Even with all of the history and context provided by the book, the author implores us to look forward. Rose writes that “the city-planning tools of the twentieth century were not designed to deal with climate change, population growth, resource depletion, and other megatrends.” Take, for example, the zoning code, which is how our collective vision is supposed to be implemented. Zoning codes are written to regulate development on private lots with use restrictions and setbacks, while the public realm is typically left to the streets that surround the lots. The Standard Zoning Enabling Act was passed under Herbert Hoover, who firmly believed that city planning could contribute to the quality of life and improve the social fabric in America. While a standardized legal framework is necessary to regulate development, zoning alone hardly has the ability to solve the myriad of urban issues we face today. Arguably, zoning had more impact in solving pressing issues of overcrowding and public health when it was first developed in the late 19th century. It could be said that much of our environmental legislation was passed in the same spirit, but the original intent has largely been usurped by process and constraints. Of course, these laws are extremely important, but the author would argue that reliance on our current way of doing things will not meet the challenges we face.
Over the last century, there is quite a bit of misguided planning full of unintended consequences that support the author’s skepticism of modern systems and approaches. The National Housing Act was passed to make single-family homes more affordable via low-cost loans. However, it led to red-lining. Urban renewal and housing programs of the late 1940s and early 1950s aimed to help troubled communities, yet led to cheaper mortgages for tract housing, while mixed-use, diverse urban neighborhoods were neglected. Federal funded highways, VA loans, and the FHA continued to create modern American suburbia, at the expense of both American cities and their surrounding farmlands. Much of this was done under the guise of capitalism, but one could argue that the modern American landscape was a product of government intervention. Planning in America in past decades is an example of heavy-handed solutions to problems, that led to more problems due to a lack of respect for what cities require to function properly. Rose would argue for a more context-sensitive, broadly conceived, bottom-up approach to urban policy or urban development.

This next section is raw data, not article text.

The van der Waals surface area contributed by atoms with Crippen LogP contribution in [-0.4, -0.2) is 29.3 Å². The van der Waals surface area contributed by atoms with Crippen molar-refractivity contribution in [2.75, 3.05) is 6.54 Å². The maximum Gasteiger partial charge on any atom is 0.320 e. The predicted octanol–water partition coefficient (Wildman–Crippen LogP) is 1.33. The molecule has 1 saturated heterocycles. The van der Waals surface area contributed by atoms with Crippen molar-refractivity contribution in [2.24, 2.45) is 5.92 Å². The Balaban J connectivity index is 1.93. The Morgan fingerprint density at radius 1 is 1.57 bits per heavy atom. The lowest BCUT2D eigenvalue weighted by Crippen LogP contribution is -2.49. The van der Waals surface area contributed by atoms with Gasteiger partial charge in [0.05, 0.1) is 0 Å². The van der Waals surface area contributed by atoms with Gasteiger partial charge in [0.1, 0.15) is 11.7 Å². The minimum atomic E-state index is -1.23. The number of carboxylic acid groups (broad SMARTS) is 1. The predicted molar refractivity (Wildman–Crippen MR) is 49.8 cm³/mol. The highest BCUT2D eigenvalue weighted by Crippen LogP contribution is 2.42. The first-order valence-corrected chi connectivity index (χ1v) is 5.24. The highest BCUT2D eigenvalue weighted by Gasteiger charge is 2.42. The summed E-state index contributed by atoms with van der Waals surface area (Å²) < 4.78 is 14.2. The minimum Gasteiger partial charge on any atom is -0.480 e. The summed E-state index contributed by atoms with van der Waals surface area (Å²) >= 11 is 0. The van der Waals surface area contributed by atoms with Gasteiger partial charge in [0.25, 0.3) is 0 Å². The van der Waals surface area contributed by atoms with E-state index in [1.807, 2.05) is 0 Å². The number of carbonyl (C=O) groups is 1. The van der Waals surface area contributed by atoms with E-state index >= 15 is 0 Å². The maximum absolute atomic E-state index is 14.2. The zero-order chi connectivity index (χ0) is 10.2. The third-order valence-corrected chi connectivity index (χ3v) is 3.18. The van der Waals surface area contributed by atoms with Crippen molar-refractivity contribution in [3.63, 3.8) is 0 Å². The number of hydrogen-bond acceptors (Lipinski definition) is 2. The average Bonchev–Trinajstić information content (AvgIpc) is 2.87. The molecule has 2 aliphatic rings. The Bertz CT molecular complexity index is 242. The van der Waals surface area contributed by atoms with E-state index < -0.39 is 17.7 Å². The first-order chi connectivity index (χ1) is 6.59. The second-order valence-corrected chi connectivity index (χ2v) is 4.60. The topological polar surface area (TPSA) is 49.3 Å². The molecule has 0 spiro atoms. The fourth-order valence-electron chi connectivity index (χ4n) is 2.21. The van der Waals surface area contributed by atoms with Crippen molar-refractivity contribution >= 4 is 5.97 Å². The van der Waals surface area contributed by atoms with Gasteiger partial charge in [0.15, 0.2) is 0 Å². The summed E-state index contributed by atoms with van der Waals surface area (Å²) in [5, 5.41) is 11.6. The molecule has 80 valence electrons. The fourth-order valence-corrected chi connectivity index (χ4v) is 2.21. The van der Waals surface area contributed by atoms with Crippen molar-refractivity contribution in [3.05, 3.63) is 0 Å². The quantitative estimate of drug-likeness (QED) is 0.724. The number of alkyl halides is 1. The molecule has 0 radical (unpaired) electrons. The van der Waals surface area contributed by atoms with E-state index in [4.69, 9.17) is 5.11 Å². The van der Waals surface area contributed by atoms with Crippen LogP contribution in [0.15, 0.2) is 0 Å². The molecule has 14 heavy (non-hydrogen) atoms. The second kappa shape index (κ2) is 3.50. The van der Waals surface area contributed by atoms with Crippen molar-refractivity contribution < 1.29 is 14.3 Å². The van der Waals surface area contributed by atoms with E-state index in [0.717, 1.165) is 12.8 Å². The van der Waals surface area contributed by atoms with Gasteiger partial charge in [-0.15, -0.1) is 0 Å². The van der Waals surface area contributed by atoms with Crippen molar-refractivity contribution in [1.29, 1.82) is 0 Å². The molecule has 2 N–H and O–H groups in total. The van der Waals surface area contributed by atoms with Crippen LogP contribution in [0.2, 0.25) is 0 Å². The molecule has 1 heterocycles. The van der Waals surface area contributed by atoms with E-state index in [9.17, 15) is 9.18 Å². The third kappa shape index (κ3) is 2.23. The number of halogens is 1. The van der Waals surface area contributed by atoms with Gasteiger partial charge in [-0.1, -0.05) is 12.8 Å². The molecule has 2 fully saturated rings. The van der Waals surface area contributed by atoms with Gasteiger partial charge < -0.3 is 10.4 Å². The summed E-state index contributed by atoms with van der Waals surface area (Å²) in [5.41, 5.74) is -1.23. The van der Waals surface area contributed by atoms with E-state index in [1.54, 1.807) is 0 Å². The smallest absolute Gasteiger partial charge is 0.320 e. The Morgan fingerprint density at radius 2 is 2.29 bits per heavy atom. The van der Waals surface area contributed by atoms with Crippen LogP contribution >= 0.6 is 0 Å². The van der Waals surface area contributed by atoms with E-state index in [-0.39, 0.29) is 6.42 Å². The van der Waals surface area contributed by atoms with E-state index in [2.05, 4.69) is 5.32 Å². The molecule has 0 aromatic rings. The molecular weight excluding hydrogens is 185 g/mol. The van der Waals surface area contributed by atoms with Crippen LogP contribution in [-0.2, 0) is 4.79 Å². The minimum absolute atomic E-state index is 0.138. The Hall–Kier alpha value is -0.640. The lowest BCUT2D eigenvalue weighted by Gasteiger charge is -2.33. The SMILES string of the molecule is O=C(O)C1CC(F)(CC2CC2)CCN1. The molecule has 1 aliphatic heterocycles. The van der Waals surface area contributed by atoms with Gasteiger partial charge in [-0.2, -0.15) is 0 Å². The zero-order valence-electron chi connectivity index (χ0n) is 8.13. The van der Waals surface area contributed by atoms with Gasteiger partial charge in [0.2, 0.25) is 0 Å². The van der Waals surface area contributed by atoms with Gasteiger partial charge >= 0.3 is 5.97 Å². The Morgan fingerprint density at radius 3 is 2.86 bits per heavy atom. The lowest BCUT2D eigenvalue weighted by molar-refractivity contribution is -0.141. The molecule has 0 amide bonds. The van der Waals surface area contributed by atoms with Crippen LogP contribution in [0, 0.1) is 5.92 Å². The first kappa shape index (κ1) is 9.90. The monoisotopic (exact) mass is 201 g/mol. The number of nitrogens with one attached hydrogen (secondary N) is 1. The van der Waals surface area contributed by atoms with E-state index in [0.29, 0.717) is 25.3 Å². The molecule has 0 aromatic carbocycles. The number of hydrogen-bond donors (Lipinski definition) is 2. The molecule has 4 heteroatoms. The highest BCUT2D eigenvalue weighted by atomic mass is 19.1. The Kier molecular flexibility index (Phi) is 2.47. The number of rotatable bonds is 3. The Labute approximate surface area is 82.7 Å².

I don’t necessarily think we need to be overly cynical about our current systems, but do appreciate the author’s optimism that there are better tools out there to grapple with increasing change and complexity. Rose claims that the “purpose of our cities and societies is well-being, not efficiency.” We need big data, but we also need good governance. We need innovators, but we also need civic participation. We need metrics, but we also need quality. To be resilient, we need to extend the focus of development beyond economic growth. We need to understand how the vitality of everything we plan for only functions when considered as part of a complex and mutually dependent system. Rose states that “actions with the most co-benefits will best serve the entire system.”
This poses a challenge for professionals in the business of city building. How can we begin to plan for “co-benefits” when we’ve considered things in isolation for so long? Where do we begin to develop indicators or metrics that can measure our success toward this goal? Rose uses the astute analysis of Rittel and Webber, which is that “planning problems are inherently wicked ... the larger issues facing cities had no clear solutions because each intervention improved circumstances for some residents, but made things worse for others. And there was no clear framework for deciding what outcomes were the most equitable, or fair.”